Clarity on the Federal Debt

I have a list of economics topics that I like to teach about because they conflict with the biases of my average student. The list includes fiat currency, inflation, deficits, net exports, and immigration. The list also includes the importance – or lack thereof – of the federal government’s debt. This post walks through a few graphs to do a gut-check of what we think is true and how it compares to reality. For example, do you have a sense of when the debt grew historically and when it was constant? Do you have a sense for when it shrank?

Below is a graph that includes both the logged nominal and real, inflation adjusted value of the debt. A few things stand out. First, the nominal debt (red line) tends to grow steadily, except when there are recessions. Then, the debt tends to level-up or even grow faster for a few years. We should also note that the only time that the nominal debt *fell* in the past 60 years was under President Clinton. Surprising to me is that the *real* value of the debt remained mostly constant in the 1960s and 1970s. Then, it slightly declined during the Clinton administration (nice!). Finally, inflation adjusted debt under President Biden has remained entirely constant or has slightly declined. Given the public discourse, these are not what I would have thought.

People also like to talk about the debt-GDP ratio. But, does that really matter? Arguably, every dollar of federal debt substitutes investment in some other endeavor. More likely than not, a healthy proportion of that investment would be for productive ends. But the debt-to-GDP ratio has relatively little to do with the severity or affordability of the federal debt. If the federal debt-to-GDP ratio is in excess of 100%, then that just means that we can’t pay off all of our debt all at once in one year. But, there is no reason to expect that to be applicable. Most individuals wouldn’t do that at the household level either.

Rather, what matters for the affordability of our debt is the relative size of our debt payments. People and governments don’t default when they have high debt. They default when they can’t afford to service their debt. Below is a graph of both the logged nominal and the real value of our federal debt payments. Clearly, our nominal debt payment has grown (red), but more slowly since about 1985. In fact, the real value of our debt payment has been mostly *flat* for the past 35 years (blue). Only very recently has the value of our real debt exceeded the previous 1996 peak. The bottom line is that our debt payments have been more or less constant in purchasing power terms.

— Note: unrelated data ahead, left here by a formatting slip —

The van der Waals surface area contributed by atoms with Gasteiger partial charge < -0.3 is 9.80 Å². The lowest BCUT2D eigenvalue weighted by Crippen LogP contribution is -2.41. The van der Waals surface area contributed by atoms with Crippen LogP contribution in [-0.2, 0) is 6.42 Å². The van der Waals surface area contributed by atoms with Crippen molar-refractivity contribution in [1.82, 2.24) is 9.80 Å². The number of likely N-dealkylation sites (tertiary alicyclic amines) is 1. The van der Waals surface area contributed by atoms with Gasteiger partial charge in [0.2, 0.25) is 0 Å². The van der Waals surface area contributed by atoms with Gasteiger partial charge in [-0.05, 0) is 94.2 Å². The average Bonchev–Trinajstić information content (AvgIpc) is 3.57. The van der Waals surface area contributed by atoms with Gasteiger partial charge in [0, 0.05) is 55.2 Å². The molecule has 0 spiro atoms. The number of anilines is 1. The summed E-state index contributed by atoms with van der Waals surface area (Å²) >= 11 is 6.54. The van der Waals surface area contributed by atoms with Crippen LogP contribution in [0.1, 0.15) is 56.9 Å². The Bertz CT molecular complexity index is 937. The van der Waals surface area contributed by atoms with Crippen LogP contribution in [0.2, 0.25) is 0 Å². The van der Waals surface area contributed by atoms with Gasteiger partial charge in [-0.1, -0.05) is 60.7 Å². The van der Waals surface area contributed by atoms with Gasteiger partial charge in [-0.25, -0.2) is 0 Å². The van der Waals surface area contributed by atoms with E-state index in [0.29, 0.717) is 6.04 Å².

But even this is not the most important measure of the debt burden. People don’t default by having a high real value of debt. They default by having a high ratio of nominal debt-to-nominal income. Below is the size of our debt payments as a percentage of GDP. Prior to Covid, the national burden of our debt payments remained constant since about 2003. It’s true that recent interest payments compose a larger share of our income, but it’s nowhere near the historical highs. In the 1980s the federal debt payments topped-out at about 5% of GDP. Right now, we’re sitting at 3.25%. That’s higher than recent history, but it’s comfortably at about the 70-year average.

One thought on “Clarity on the Federal Debt

  1. Lucas Dennis May 4, 2023 / 1:22 pm

    Hey Professor Bartsch, I’m doing a paper on the impact of government policies on healthcare costs in the United States. The healthcare marketplace seems to be a prime suspect of short-run inflation. During the period from 1960-2013, the price of medical care in the US dramatically increased by 1,806.43 %, approximately ten times higher than the growth of real GDP. The expansion of care is great yet the increase in price is not so much. The influence on price is related to government programs propping up healthcare costs. This is a long short-run situation, SO since we are in a healthcare bubble. When will it pop?


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